AA has an equity of 80% against a possible pocker pair caller and AK 45% (this is a pocket pair, but you could check your equity against his range and do the same). If you were raising all your AA's or none of your AK's you'd be giving information and he'll call if you didn't raise giving you an equity of only 45%. The solution here is to sometimes not raise AA (If you sometimes raise AK, the times you don't raise still signal your hand being AK). Suppose if you do not raise you want an equity equal to when you do raise. Here's the trick:

You want your (optimal playing) opponent to have the same expectation when you raise or when you don't so he cannot adjust his play to your strategy. To do this you need the same equity when you raise as when you don't. So you raise half your aces and half your AK's for an equity of 54% and you check half your aces and half your AK's for an equity of 54%. This will be the same equity as always raise or always call and is the optimum. If you want to play al your AA and AK hands than the only point is not to give information so he can adjust his strategy to yours.

In practise players will not play an optimal game against you and either fold too often or call too often. If they call too often you should bluff less and if they fold too often you should bluff more. Same goes for optimal strategies, if they fold too often to a raise add more of the possible low equity hands to the raising group and vice versa.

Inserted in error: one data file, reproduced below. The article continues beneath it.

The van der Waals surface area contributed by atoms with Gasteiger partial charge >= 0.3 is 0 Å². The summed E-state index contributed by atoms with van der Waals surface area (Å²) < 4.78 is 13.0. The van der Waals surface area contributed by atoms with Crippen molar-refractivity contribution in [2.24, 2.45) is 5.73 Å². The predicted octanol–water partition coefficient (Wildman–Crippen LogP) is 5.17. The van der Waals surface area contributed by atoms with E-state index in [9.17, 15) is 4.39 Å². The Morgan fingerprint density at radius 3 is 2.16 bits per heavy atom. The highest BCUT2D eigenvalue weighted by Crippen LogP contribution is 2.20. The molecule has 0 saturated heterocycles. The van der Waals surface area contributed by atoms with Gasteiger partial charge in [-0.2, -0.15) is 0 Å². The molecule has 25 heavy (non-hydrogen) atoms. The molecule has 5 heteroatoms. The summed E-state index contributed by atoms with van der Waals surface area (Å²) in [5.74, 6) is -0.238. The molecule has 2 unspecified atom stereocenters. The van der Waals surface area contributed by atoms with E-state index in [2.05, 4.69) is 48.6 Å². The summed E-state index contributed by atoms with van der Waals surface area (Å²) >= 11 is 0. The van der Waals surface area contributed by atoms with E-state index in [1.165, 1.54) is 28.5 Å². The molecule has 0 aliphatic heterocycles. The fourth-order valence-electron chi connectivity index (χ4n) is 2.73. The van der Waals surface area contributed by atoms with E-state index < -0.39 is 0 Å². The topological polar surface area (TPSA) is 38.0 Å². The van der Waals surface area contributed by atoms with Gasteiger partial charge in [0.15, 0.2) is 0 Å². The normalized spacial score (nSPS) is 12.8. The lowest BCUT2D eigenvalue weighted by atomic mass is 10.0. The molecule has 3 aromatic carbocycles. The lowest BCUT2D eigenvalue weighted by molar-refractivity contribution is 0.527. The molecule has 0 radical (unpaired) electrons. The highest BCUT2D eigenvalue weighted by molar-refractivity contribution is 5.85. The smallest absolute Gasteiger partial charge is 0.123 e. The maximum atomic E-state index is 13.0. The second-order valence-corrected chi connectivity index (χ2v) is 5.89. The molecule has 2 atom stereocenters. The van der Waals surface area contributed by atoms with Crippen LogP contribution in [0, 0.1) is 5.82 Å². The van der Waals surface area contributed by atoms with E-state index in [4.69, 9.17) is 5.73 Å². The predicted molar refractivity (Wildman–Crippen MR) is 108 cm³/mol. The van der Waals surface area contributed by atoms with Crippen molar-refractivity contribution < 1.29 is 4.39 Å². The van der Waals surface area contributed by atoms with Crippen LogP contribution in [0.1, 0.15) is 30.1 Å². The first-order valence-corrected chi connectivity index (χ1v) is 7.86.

GL
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  #6  
Old 03-20-2007, 09:01 AM
Bruce D Bruce D is offline
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Default Re: Question on game theory


The purpose would be to force my opponent into making errors on laters streets. That is, to fold a winning hand.

I guess it gets complicated in that we have to analyse the post size.

I think I should add a condition that my opponent originally knows that I will only raise with AA, or AK. In that respect he can bet to the river and have complete information as to where he is in the hand.

He would bet any board that didn't have an A or a K on it. At some point I would have to start calling down his river bets with A high and that is a losing proposition.

I don't want to see the river with AK. When he comes out betting with either a bluff, or a semi-bluff I want to gain value from it. Throwing in a raise using game theory while holding AK will a) reduce the value of his bluffs and b) reduce the value of his legitimate pair hands.

Basically I am looking for the correct frequency to raise AK such that he will not always know the correct play if I end up raising the flop.
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  #7  
Old 03-20-2007, 09:09 AM
mvdgaag mvdgaag is offline
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Default Re: Question on game theory

If we assume he calls preflop and will give up with an A or K on the flop (which is very hypothetical and just for the sake of this threat, no way it is this simple in real poker). You want to maximise your EV in the other situations:

you will flop an A or K about 1/3 of the time.
The other 2/3 of the time you want him to have to give up as well.

So you'll continue with AK a little less often as you do with AA when you didn't hit the flop. You were dealt 6x AA and 16x AK, so you could for example continue even if you didn't hit with all the suited AK's and AsKc. Now if you continue you'll have AA 6 times and AK 5 times, so even if your opponent knows your strategy he will still be in bad shape.

Again: In practise your opponents do not know and you'll have to continue less often most of the time, because they will call too often in general.